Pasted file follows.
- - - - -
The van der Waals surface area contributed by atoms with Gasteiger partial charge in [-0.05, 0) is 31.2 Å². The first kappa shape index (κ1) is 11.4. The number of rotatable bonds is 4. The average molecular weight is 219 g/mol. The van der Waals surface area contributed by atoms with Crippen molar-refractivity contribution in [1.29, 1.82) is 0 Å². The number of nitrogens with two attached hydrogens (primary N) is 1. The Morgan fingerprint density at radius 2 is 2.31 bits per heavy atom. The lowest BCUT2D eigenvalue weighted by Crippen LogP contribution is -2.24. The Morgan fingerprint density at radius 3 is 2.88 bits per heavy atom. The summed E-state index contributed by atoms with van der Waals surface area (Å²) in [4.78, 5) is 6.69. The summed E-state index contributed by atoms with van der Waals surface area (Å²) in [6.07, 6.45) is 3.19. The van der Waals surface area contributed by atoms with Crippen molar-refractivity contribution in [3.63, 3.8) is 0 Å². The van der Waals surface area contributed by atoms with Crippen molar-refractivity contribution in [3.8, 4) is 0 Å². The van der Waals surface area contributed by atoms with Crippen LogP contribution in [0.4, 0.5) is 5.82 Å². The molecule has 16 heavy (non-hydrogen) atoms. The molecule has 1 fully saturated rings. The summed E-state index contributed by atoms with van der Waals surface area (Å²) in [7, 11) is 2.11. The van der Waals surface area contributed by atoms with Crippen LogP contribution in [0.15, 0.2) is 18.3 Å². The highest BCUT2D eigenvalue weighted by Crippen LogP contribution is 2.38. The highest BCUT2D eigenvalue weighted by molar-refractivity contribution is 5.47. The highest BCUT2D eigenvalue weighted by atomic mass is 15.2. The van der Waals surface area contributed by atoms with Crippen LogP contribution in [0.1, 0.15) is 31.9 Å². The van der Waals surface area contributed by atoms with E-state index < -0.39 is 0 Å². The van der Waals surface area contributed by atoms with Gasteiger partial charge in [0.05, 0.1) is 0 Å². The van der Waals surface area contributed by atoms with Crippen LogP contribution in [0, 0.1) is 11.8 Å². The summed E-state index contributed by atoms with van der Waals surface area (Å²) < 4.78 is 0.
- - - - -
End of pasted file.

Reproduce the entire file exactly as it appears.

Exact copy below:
The van der Waals surface area contributed by atoms with Gasteiger partial charge in [-0.05, 0) is 31.2 Å². The first kappa shape index (κ1) is 11.4. The number of rotatable bonds is 4. The average molecular weight is 219 g/mol. The van der Waals surface area contributed by atoms with Crippen molar-refractivity contribution in [1.29, 1.82) is 0 Å². The number of nitrogens with two attached hydrogens (primary N) is 1. The Morgan fingerprint density at radius 2 is 2.31 bits per heavy atom. The lowest BCUT2D eigenvalue weighted by Crippen LogP contribution is -2.24. The Morgan fingerprint density at radius 3 is 2.88 bits per heavy atom. The summed E-state index contributed by atoms with van der Waals surface area (Å²) in [4.78, 5) is 6.69. The summed E-state index contributed by atoms with van der Waals surface area (Å²) in [6.07, 6.45) is 3.19. The van der Waals surface area contributed by atoms with Crippen molar-refractivity contribution in [3.63, 3.8) is 0 Å². The van der Waals surface area contributed by atoms with Crippen molar-refractivity contribution in [3.8, 4) is 0 Å². The van der Waals surface area contributed by atoms with Crippen LogP contribution in [0.4, 0.5) is 5.82 Å². The molecule has 16 heavy (non-hydrogen) atoms. The molecule has 1 fully saturated rings. The summed E-state index contributed by atoms with van der Waals surface area (Å²) in [7, 11) is 2.11. The van der Waals surface area contributed by atoms with Crippen LogP contribution in [0.15, 0.2) is 18.3 Å². The highest BCUT2D eigenvalue weighted by Crippen LogP contribution is 2.38. The highest BCUT2D eigenvalue weighted by molar-refractivity contribution is 5.47. The highest BCUT2D eigenvalue weighted by atomic mass is 15.2. The van der Waals surface area contributed by atoms with Crippen LogP contribution in [0.1, 0.15) is 31.9 Å². The van der Waals surface area contributed by atoms with E-state index < -0.39 is 0 Å². The van der Waals surface area contributed by atoms with Gasteiger partial charge in [0.05, 0.1) is 0 Å². The van der Waals surface area contributed by atoms with Crippen LogP contribution in [0, 0.1) is 11.8 Å². The summed E-state index contributed by atoms with van der Waals surface area (Å²) < 4.78 is 0.